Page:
Batteries, power electronics, renewable energy systems, energy harvesting, plug-in hybrid electric vehicles, more electric aircraft, more data-centers, pyroelectric systems, solar PV converters and other smart grid technologies

ISR research has contributed to advances in batteries, including a tobacco mosaic virus scaffold battery with high surface area and capacity, high-powered nanostructured 3D microbatteries, and carbon nanotube current collectors for aqueous battery systems. Wireless devices that operate with energy harvested from the environment have been created, and advances have been made in power electronics that convert electricity from one form to another for more electric aircraft, electric vehicles and solar power.

Recent ISR energy publications


Solving Binary-Constrained Mixed Complementarity Problems using Continuous Reformulations

Steven A. Gabriel, Marina Leal, Martin Schmidt

This work presents different continuous reformulations of the binary constrained mixed complementarity problem, common in many real-world engineering-economic systems such as energy markets, transportation networks, or supply chains. The main idea is to obtain purely continuous reformulations so that local NLP solvers can be applied that are usually faster compared to mixed-integer solvers.


Using Cluster Analysis and Dynamic Programming for Demand Response Applied to Electricity Load in Residential Homes

Pattanun Chanpiwat , Steven A. Gabriel , Rachel L. Moglen , Michael J. Siemann

A practical means to analyze and cluster residential households into homogeneous groups based on electricity load, a top priority for retail electric providers so that they can effectively plan and conduct demand response.

ASME Journal of Engineering for Sustainable Buildings and Cities


Li-Containing Organic Thin Film: Structure of Lithium Propane Dioxide via Molecular Layer Deposition

Haotian Wang, Keith E. Gregorczyk, Sang Bok Lee, Gary W. Rubloff, Chuan-Fu Lin

In combining organometallic with organic precursors, molecular layer deposition (MLD) offers not only an expanded portfolio of molecular combinations but specifically the possibility of tuning mechanical properties for more robust functionality. This is appealing for applications in energy storage, where ion transport in and out of electrodes causes significant stress/strain cycling. It is particularly opportune for Li ion solid state batteries (LISSBs), where electrode and solid electrolyte structures are usually arranged densely for high power and energy. Despite diverse MLD applications to date, little prior research has been aimed at Li-containing MLD materials and processes. This work demonstrates the synthesis of a Li-containing organic thin film using organic-inorganic MLD reaction between LiOtBu and PD.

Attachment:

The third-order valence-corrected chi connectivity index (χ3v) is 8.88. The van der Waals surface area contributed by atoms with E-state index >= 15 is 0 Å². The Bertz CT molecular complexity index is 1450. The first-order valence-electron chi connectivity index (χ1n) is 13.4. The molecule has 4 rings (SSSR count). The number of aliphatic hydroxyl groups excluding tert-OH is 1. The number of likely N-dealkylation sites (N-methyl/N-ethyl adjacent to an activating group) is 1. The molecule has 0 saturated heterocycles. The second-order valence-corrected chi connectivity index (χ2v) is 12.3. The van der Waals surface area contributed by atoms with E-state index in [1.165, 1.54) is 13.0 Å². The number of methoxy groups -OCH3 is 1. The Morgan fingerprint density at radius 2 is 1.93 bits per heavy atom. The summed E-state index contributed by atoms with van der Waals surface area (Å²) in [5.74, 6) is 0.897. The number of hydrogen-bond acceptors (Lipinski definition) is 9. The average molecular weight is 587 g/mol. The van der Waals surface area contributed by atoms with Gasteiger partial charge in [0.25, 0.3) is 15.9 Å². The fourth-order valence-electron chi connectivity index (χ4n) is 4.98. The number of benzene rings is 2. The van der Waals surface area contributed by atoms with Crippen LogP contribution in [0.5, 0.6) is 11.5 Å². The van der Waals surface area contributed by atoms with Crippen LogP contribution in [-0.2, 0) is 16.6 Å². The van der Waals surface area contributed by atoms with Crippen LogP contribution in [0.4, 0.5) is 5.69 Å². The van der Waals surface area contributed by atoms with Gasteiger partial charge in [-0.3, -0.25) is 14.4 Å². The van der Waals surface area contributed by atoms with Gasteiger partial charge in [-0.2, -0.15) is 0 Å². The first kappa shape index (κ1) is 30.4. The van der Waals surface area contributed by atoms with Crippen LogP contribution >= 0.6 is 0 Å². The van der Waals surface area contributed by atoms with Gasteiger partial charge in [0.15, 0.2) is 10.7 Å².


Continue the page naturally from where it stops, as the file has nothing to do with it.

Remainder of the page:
The Journal of Physical Chemistry C


Tuning Interfacial Processes in Mn-Based Li-Ion Systems through Vapor Phase Modification

Angelique Jarry, Emily Hitz, Jake Ballard, Carine L Margez, Joong Sun Park, Thomas A Greszler, Chuan-Fu Lin, Gary W. Rubloff

Among the different rechargeable battery technologies available, Co/Ni/Mn-based Li-ion systems appear to be a leading contender for automotive applications as a result of their high specific energy. However, the high operating potential of this system is outside the thermodynamic stability window of standard organic carbonate-based electrolytes. This results in electrolyte oxidation with transition metal dissolution and gas formation at the electrode/electrolyte interface during cycling, which leads to severe loss of electrochemical performance. To address these challenges, many strategies are currently being investigated, ranging from the development of new electrodes and electrolytes to the improvement of commercial Li-ion systems by surface engineering of the interfaces.

In this work, we mitigate parasitic interfacial processes in start/stop batteries by atomic layer deposition (ALD). We develop an Al2O3 or LiPON conformal artificial SEI layer on LMO and LTO electrodes and study its effect on the Li-ion batteries failure modes with differential electrochemical mass spectroscopy (DEMS), X-ray Photoelectron Spectroscopy (XPS) and ICP measurements. The beneficial impact of the protection layer on the kinetics of the gassing, metal dissolution and associated chemical cross-talk was clearly identified. The presence of a protection layer at the LMO surface, in particular of a 10 nm LiPON conformal layer, mitigate the electrolyte oxidation at high voltage at 60°C with a significant reduction of the amount of H2 produced. The formation of metal complexes and subsequent poisoning of the SEI is also attenuated. Interestingly, counter intuitively, the ratio of the inorganic to organic components of the SEI is lowered by the presence of an inorganic protection layer. The correlation between the nature of the electrode protection layer, the electrode's surface activity, and associated organic electrolyte oxidation pathways will be presented and discussed.

Electrochemical Society Meeting Abstracts


Cascaded Structural Luneburg Lens for Broadband Cloaking and Wave Guiding

Liuxian Zhao, Miao Yu

The paper explores the concept of a structural Luneburg Lens as a design framework for performing dynamic structural tailoring to obtain a structural wave cloak and a structural waveguide.

Multi-Functional Variable Thickness Structure for Broadband and Omnidirectional Focusing and Collimation

Liuxian Zhao, Changquan Lai, Miao Yu

The paper proposes an alternative structural Luneburg lens with a refractive index that varies smoothly with its radial distance as a result of a changing thickness. This simple lens design enables a continuous gradient of refractive index, which allows flexural wave propagation to be manipulated and overcomes limitations in existing wave manipulation devices.